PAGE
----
Bank of England escapes action over BCCI

The House of Lords decision won the Bank of England further advantage in its long-running battle with Big Five firm Deloitte & Touche, the liquidators of the failed BCCI.

The Bank of England shut down BCCI in 1991 after false entries were found on its $20bn balance book, and left more than 70,000 creditors worldwide, many with private accounts, pursuing claims.

Law lords rejected an appeal that the case should pass to the European Court because the Bank had allegedly breached a 1977 banking directive by licensing and then not adequately supervising BCCI.

The directive was considered by the law lords to oblige states to regulate banks, but gave no legal right to pursue damage claims.

The law lords – who will meet again in October – also cleared up the legal requirements for Deloittes to pursue a separate action using an old law of misfeasance in public office.

Both sides claimed the ruling as a victory stoking fears that the highly technical use of misfeasance, which relates to the wrong use of power by public officials, would create further confusion in the long-running legal battle.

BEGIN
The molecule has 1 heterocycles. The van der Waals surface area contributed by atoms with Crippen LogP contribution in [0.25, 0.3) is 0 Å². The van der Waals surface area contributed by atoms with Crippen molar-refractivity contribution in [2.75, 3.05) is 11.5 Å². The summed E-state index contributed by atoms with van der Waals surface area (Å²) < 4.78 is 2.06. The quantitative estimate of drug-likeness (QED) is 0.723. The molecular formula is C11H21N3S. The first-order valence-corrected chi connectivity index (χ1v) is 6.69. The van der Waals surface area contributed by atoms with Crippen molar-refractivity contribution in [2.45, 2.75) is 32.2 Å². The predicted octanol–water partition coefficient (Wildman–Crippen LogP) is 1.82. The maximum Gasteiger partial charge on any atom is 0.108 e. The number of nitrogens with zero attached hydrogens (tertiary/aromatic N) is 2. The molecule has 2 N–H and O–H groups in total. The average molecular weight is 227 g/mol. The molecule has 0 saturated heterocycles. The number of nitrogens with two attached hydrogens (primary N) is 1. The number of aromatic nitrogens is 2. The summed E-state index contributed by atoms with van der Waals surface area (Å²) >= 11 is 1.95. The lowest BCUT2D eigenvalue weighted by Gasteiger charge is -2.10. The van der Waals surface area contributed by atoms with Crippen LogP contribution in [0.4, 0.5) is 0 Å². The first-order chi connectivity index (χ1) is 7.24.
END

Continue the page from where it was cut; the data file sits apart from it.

Deloittes are using the tort of misfeasance to bypass the Bank’s immunity to litigation and recover £500m for British depositors with BCCI.

Lord Justice Bingham’s 1992 report into BCCI’s collapse found that the Bank did not take appropriate action despite receiving warnings of fraud.

Deloittes paid a $1bn dividend to creditors worldwide earlier this week bringing total payouts to almost half the $9bn owed.

Deloittes moves forward on BCCI liquidation with $1bn payout

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